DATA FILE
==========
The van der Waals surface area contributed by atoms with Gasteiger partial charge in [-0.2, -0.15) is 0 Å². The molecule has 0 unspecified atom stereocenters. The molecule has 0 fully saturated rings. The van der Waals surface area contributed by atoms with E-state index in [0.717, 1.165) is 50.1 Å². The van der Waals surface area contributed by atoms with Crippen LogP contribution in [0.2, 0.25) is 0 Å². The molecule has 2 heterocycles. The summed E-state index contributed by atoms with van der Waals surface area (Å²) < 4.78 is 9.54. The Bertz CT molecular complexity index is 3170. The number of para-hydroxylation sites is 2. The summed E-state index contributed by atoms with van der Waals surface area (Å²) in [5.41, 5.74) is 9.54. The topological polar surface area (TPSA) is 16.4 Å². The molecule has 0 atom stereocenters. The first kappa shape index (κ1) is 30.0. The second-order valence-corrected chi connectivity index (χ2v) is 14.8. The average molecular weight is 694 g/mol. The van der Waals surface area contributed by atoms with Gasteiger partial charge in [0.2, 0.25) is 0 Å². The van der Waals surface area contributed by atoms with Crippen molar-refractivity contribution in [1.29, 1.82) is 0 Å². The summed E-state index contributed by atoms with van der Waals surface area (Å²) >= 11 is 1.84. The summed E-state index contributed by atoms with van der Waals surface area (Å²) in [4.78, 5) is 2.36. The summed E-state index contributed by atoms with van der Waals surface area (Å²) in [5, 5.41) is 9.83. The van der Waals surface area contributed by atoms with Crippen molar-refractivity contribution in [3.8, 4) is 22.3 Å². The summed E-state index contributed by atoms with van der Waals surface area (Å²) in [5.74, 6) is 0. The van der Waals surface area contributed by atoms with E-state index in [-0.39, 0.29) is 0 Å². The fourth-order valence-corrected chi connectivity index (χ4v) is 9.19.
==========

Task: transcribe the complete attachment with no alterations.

The van der Waals surface area contributed by atoms with Gasteiger partial charge in [-0.2, -0.15) is 0 Å². The molecule has 0 unspecified atom stereocenters. The molecule has 0 fully saturated rings. The van der Waals surface area contributed by atoms with E-state index in [0.717, 1.165) is 50.1 Å². The van der Waals surface area contributed by atoms with Crippen LogP contribution in [0.2, 0.25) is 0 Å². The molecule has 2 heterocycles. The summed E-state index contributed by atoms with van der Waals surface area (Å²) < 4.78 is 9.54. The Bertz CT molecular complexity index is 3170. The number of para-hydroxylation sites is 2. The summed E-state index contributed by atoms with van der Waals surface area (Å²) in [5.41, 5.74) is 9.54. The topological polar surface area (TPSA) is 16.4 Å². The molecule has 0 atom stereocenters. The first kappa shape index (κ1) is 30.0. The second-order valence-corrected chi connectivity index (χ2v) is 14.8. The average molecular weight is 694 g/mol. The van der Waals surface area contributed by atoms with Gasteiger partial charge in [0.2, 0.25) is 0 Å². The van der Waals surface area contributed by atoms with Crippen molar-refractivity contribution in [1.29, 1.82) is 0 Å². The summed E-state index contributed by atoms with van der Waals surface area (Å²) >= 11 is 1.84. The summed E-state index contributed by atoms with van der Waals surface area (Å²) in [4.78, 5) is 2.36. The summed E-state index contributed by atoms with van der Waals surface area (Å²) in [5, 5.41) is 9.83. The van der Waals surface area contributed by atoms with Crippen molar-refractivity contribution in [3.8, 4) is 22.3 Å². The summed E-state index contributed by atoms with van der Waals surface area (Å²) in [5.74, 6) is 0. The van der Waals surface area contributed by atoms with E-state index in [-0.39, 0.29) is 0 Å². The fourth-order valence-corrected chi connectivity index (χ4v) is 9.19.